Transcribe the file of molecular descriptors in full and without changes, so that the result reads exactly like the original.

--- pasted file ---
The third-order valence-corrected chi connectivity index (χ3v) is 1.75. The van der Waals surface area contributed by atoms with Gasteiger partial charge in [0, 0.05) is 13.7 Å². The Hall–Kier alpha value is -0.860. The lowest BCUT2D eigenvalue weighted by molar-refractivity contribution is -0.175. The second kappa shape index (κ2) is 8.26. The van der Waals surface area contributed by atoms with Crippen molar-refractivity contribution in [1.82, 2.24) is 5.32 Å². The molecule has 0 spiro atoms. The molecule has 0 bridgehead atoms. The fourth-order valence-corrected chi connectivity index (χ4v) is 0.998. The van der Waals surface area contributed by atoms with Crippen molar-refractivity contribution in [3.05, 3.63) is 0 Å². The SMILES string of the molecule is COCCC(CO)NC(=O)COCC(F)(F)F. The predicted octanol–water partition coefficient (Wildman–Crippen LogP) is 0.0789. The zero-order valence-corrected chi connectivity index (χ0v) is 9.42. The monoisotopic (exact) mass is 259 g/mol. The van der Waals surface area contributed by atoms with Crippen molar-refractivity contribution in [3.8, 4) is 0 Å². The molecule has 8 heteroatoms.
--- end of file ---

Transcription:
The third-order valence-corrected chi connectivity index (χ3v) is 1.75. The van der Waals surface area contributed by atoms with Gasteiger partial charge in [0, 0.05) is 13.7 Å². The Hall–Kier alpha value is -0.860. The lowest BCUT2D eigenvalue weighted by molar-refractivity contribution is -0.175. The second kappa shape index (κ2) is 8.26. The van der Waals surface area contributed by atoms with Crippen molar-refractivity contribution in [1.82, 2.24) is 5.32 Å². The molecule has 0 spiro atoms. The molecule has 0 bridgehead atoms. The fourth-order valence-corrected chi connectivity index (χ4v) is 0.998. The van der Waals surface area contributed by atoms with Crippen molar-refractivity contribution in [3.05, 3.63) is 0 Å². The SMILES string of the molecule is COCCC(CO)NC(=O)COCC(F)(F)F. The predicted octanol–water partition coefficient (Wildman–Crippen LogP) is 0.0789. The zero-order valence-corrected chi connectivity index (χ0v) is 9.42. The monoisotopic (exact) mass is 259 g/mol. The van der Waals surface area contributed by atoms with Crippen molar-refractivity contribution in [3.8, 4) is 0 Å². The molecule has 8 heteroatoms.